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Arts & Entertainment Preview - May 2000
B Y E L L A T A Y L O R
For the People
No matter how grand or minor the scale of his movies, the French filmmaker Bertrand Tavernier is always, in his way, a passionate advocate of the people.
Set in a depressed former mining town in northern France, his latest film,
It All Starts Today, takes on a social-service system so buried in red tape and politics that the right hand has no idea what the left is doing, and both
hands are hopelessly detached from the constituency they mean to serve.
Kindergarten teacher Daniel Lefebvre (played with feverish grace by Philippe Torreton) loves his job but lacks the diplomatic skills to manipulate the education bureaucracy on behalf of unemployed parents who are so ground down that they cannot act in their own behalf. After a couple of risky decisions
land him in hot water, the frustrated teacher and his supporters begin to
organize their beleaguered community. For all its fearless didacticism and
its documentary style (several of the actors are nonprofessional, and the
children come from a real kindergarten class), It All Starts Today is as
poetically realized and specific as any of Tavernier's dramas. The director
builds rich histories for his characters, pulling back with a dispassionate
gaze to allow them to live for themselves rather than for an audience or an idea.
| Monsieur Lefebvre:|
Who's with me?
"I want a life of unbelievable adventure and profligacy," confides Sarah Williams (Jennifer Connelly), a child of the sixties working with the sanctuary
movement, to her lover, Fielding Pierce (Billy Crudup), a Coast Guard officer. "And at the last possible moment -- sainthood." Unfortunately, the sainthood takes over and flattens all else in Keith Gordon's adaptation (with the screen-writer Robert Dillon) of Scott Spencer's novel Waking the Dead. Gordon has built a career making soulful, intelligent literary adaptations (notably A Midnight Clear and the underappreciated Mother Night), but not even his evident gifts can transcend the glib mediocrity of Spencer's story. After Sarah's apparent death in a car bombing in 1972, Fielding goes on with his life, but a decade later, on the verge of realizing long-nurtured senatorial ambitions, he is brought low by a spiritual crisis nudged by Sarah, who keeps materializing, dispensing sermons on moral rectitude and questioning his motives for seeking power. Less a love story than a tale of two decades' discrete Zeitgeists at war, Waking the Dead trails along, cutting back and forth in time, to its pat conclusion. Crudup's performance as Fielding is so expressionless and weak-kneed that both his passion for Sarah and his crisis feel more simulated than experienced.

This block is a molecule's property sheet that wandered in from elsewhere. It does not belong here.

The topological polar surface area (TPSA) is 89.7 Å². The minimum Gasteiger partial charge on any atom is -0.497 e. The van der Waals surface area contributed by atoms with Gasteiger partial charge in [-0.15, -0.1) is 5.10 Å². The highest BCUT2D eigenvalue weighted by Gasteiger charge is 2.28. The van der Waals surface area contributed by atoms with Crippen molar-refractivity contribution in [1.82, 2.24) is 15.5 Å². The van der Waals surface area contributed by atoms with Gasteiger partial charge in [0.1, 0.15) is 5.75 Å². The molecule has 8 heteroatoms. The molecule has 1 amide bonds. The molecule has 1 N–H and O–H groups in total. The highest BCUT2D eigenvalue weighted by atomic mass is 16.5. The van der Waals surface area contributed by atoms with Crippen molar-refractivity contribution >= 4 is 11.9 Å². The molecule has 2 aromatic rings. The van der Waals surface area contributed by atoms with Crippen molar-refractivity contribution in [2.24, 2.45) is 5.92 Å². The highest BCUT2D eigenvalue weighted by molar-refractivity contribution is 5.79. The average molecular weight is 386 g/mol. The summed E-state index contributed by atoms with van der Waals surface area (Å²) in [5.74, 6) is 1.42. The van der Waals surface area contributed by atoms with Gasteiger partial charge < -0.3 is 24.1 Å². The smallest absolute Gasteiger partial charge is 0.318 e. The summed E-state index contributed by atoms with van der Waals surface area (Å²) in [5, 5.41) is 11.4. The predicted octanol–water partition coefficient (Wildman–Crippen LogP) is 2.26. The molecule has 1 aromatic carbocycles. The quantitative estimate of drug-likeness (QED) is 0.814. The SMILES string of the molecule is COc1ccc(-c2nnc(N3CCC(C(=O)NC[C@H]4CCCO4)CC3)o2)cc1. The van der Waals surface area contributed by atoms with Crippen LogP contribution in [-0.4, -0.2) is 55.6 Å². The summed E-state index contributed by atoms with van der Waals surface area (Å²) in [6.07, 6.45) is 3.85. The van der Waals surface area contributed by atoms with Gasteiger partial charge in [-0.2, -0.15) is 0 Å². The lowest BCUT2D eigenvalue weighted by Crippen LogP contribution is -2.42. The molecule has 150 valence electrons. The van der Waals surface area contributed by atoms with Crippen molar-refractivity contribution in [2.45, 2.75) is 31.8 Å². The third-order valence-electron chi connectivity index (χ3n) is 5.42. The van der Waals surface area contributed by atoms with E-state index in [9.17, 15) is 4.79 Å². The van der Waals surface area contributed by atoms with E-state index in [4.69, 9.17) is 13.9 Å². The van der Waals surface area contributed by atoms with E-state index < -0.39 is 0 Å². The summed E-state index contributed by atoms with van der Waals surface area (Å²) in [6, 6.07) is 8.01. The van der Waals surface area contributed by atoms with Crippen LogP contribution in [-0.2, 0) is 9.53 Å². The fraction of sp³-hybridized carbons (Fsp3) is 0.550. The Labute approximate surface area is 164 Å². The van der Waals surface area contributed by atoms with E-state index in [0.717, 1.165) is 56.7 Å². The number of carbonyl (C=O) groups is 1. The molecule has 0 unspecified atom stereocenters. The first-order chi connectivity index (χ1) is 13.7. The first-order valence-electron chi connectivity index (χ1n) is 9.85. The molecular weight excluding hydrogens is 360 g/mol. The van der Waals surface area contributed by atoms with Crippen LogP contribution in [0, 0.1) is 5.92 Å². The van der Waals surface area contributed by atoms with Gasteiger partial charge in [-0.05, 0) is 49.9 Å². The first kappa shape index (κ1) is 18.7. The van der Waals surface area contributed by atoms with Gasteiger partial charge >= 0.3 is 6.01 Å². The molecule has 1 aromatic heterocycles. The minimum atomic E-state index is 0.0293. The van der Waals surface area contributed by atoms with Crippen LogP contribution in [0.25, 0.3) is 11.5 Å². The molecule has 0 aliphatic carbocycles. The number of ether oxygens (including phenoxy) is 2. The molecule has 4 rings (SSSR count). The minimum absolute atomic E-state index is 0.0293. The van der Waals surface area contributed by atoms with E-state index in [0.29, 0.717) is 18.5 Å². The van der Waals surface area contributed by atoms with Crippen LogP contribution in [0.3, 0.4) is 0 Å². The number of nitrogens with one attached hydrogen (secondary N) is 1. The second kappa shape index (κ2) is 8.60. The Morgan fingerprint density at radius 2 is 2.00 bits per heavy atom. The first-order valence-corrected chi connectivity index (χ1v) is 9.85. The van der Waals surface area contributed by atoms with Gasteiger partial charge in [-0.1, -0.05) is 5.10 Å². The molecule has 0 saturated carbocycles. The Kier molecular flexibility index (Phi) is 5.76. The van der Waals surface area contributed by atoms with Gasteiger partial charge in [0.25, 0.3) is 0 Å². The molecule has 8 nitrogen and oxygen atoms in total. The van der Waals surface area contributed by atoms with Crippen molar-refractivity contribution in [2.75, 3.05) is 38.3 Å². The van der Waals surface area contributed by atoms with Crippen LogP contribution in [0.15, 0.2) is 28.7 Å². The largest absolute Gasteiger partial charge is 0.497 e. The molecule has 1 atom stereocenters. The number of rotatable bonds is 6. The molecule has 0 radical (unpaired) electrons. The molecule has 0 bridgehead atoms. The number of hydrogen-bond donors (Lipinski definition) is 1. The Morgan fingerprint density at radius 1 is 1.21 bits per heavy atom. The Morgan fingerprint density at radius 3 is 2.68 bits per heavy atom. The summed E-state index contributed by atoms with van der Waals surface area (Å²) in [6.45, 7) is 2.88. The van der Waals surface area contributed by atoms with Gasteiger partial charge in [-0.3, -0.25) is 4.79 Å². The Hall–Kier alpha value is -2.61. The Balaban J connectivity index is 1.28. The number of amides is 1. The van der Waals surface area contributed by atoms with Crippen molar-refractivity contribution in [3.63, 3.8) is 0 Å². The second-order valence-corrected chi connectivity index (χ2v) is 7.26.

|Crudup (left) and Connelly |
The Polish director Krzysztof Kieslowski, whose premature death, in 1996, came not long after he surprised the film world with the abrupt news of his retirement, is best known in the United States for his trilogy Three Colors:
Blue, White, Red, made after he set up base in Paris. Acclaimed though they were, these movies pale before Kieslowski's true masterpiece, The Decalogue, a cycle of ten films made for Polish television in 1988. This wonderful work, long unavailable in North America outside of art houses and film festivals, has at last been released on home video. Set in apartments of a drab Warsaw high-rise, the films examine the Ten Commandments in the contemporary context of troubled people who could be living anywhere. A Catholic professor of ethics -- an old woman with a face shining with generous intelligence -- is confronted with her apparent betrayal of a Jewish child during World War II. The discovery of an unopened letter from a mother who died in childbirth promises to unleash the long-suppressed eros between her grown daughter and the father who raised the daughter alone. In Thou shalt not commit adultery, one of the cycle's most celebrated films, a lonely young man gets in over his head while spying on his beautiful, unhappy neighbor. Kieslowski grinds no religious ax and answers no questions: Each story deals with the anguished effort to make moral choices in a world bereft of spiritual guidelines -- a tart comment, no doubt, on religious oppression in Communist Poland. Gorgeously shot by several of Poland's finest cinematographers, with a wistful score by Zbigniew Preisner, The Decalogue is a classic of wise and witty humanistic filmmaking. (The complete cycle of films, released as a five-volume set for $99.95, is available from Facets Multi-Media, Inc.; 773-281-9075 or